Things To Avoid When Bugging Out
What would I do? What would you do if we had to leave home in a hurry? What bugging-out precautions must we understand when leaving home in front of a natural disaster?
Bugging out is a complex task that takes planning and preparation. It is even more complicated and dangerous if you’re taking off at the same time as thousands of other people, as in the case of a general evacuation from the path of a major hurricane or fire and flooding.
According to Merriam-Webster, bugging out is: to depart, especially in a hurry.
But there is really nothing simple about actually doing it! You are going to need precautions.
What Bugging Out Means
If you want a successful bug-out, you have to think of what you will do and how everyone else out there—all those unprepared people—will react. What bugging out precautions, did they take?
You might think that you are ready if you have your bug-out bag packed and a general idea of where you want to go. Nothing could be farther from the truth. You might manage to get away from your home and maybe even out of town, but you probably won’t make it to your bug-out destination. You will either give up and end up stuck in the wrong place, or you won’t survive.
People die almost every year trying to outrace that fire, incoming storm, or flood.
You must think of this now before all hell breaks loose so you can develop your plan so that you manage to avoid many problems. In addition, you have to have alternate plans for almost everything you will do, as things never seem to work out quite the way you want when you need to get from point A to point B quickly.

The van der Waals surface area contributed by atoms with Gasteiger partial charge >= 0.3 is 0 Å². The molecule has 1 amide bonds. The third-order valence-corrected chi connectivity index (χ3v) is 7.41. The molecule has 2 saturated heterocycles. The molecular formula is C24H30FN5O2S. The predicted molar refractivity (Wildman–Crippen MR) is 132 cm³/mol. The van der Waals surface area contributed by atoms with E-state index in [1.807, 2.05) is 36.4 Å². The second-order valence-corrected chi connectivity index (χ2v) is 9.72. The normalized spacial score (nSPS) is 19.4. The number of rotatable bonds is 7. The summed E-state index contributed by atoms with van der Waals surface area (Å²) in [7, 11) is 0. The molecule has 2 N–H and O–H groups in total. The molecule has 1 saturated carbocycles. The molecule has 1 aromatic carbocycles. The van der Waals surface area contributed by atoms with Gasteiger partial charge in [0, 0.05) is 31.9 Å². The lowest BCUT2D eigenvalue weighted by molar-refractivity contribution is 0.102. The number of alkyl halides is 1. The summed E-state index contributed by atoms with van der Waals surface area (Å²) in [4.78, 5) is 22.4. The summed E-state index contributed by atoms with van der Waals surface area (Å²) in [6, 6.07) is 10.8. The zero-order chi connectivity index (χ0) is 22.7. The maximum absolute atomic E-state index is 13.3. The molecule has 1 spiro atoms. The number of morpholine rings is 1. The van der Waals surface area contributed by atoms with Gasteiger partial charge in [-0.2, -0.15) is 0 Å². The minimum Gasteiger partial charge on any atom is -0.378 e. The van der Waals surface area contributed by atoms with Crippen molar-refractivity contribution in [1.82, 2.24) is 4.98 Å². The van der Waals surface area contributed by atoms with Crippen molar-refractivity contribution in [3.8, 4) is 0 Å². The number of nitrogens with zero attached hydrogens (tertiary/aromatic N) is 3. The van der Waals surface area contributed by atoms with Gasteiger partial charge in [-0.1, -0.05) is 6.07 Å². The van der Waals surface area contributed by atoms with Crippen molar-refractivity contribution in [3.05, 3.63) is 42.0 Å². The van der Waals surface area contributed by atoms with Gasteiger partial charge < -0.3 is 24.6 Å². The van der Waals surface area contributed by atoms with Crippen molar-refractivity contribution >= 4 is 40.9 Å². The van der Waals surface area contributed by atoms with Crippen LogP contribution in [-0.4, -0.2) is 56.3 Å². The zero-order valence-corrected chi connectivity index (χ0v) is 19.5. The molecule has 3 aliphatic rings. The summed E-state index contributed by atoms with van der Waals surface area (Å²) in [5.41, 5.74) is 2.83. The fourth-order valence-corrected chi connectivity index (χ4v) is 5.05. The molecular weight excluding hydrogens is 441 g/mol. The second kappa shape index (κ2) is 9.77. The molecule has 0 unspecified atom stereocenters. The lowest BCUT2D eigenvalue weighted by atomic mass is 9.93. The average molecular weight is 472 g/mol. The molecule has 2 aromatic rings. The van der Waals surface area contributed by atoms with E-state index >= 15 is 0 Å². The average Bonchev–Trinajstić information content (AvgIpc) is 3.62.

Bugging Out And Relocating
So you decided it would be best to get yourself and your family out of harm’s way. What now? Here are some bugging out precautions to aid you in reaching your goal.
Avoid The Highways. In a general retreat, you can be sure that the highways will turn into parking lots. The U.S. highway system is not designed to handle the traffic needed for a general evacuation of any major city.
There are selected evacuation routes and even signs showing where they are, but that doesn’t mean those evacuation routes will work. You’ll be better off sticking to side streets than going the same way as everyone else.
Find several ways to get out of town as far from the highways as possible. Don’t even think of using side streets that are close to major highways and thoroughfares; find the ones that nobody else will use. Those will be the quickest way out of town.
If you have to leave your vehicle and set out on foot, then go cross-country. That way, you have much less chance of running into other people. While many of those other people will be self-sustaining, some will see you as a means of supply and look for an opportunity to steal from you or harm you for your stuff.
Avoid a Close Bug-Out Goal. If you are going through the trouble of leaving, you want to make sure that you have a go-to location far enough away from your home that it won’t be affected by any regional events. While having an alternate site is a good idea, you probably won’t be as prepared to use it as you will for your primary.
Avoid Looking Prepared. I know many of you like the idea of a big 4×4 truck for a bug-out vehicle. There might be a good reason for having one, but don’t have it just because you think it makes a cool post-apocalyptic vehicle.
Avoid dressing in camo-style clothing and anything else that makes you look like you know what you’re doing. As people’s tempers rise and they get more desperate, you might look like a target.